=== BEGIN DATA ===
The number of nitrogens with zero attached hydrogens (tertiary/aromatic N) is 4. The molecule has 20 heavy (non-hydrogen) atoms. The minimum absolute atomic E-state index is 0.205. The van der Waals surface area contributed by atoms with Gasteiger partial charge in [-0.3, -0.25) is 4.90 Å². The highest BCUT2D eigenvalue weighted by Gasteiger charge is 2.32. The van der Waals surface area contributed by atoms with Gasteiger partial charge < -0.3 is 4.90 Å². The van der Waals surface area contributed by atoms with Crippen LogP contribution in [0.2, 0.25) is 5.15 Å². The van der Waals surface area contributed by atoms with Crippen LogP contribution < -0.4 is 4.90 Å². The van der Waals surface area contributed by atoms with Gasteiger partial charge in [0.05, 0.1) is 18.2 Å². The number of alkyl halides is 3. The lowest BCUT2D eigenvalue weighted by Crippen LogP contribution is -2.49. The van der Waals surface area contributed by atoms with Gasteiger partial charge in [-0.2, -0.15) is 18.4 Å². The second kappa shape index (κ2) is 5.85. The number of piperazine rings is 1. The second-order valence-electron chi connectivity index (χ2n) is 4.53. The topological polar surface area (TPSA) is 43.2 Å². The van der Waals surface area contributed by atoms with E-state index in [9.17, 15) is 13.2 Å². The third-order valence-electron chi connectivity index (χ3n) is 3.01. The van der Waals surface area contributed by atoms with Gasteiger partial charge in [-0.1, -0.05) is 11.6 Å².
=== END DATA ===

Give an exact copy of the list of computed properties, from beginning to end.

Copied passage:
The number of nitrogens with zero attached hydrogens (tertiary/aromatic N) is 4. The molecule has 20 heavy (non-hydrogen) atoms. The minimum absolute atomic E-state index is 0.205. The van der Waals surface area contributed by atoms with Gasteiger partial charge in [-0.3, -0.25) is 4.90 Å². The highest BCUT2D eigenvalue weighted by Gasteiger charge is 2.32. The van der Waals surface area contributed by atoms with Gasteiger partial charge < -0.3 is 4.90 Å². The van der Waals surface area contributed by atoms with Crippen LogP contribution in [0.2, 0.25) is 5.15 Å². The van der Waals surface area contributed by atoms with Crippen LogP contribution < -0.4 is 4.90 Å². The van der Waals surface area contributed by atoms with Gasteiger partial charge in [0.05, 0.1) is 18.2 Å². The number of alkyl halides is 3. The lowest BCUT2D eigenvalue weighted by Crippen LogP contribution is -2.49. The van der Waals surface area contributed by atoms with Gasteiger partial charge in [-0.2, -0.15) is 18.4 Å². The second kappa shape index (κ2) is 5.85. The number of piperazine rings is 1. The second-order valence-electron chi connectivity index (χ2n) is 4.53. The topological polar surface area (TPSA) is 43.2 Å². The van der Waals surface area contributed by atoms with E-state index in [9.17, 15) is 13.2 Å². The third-order valence-electron chi connectivity index (χ3n) is 3.01. The van der Waals surface area contributed by atoms with Gasteiger partial charge in [-0.1, -0.05) is 11.6 Å².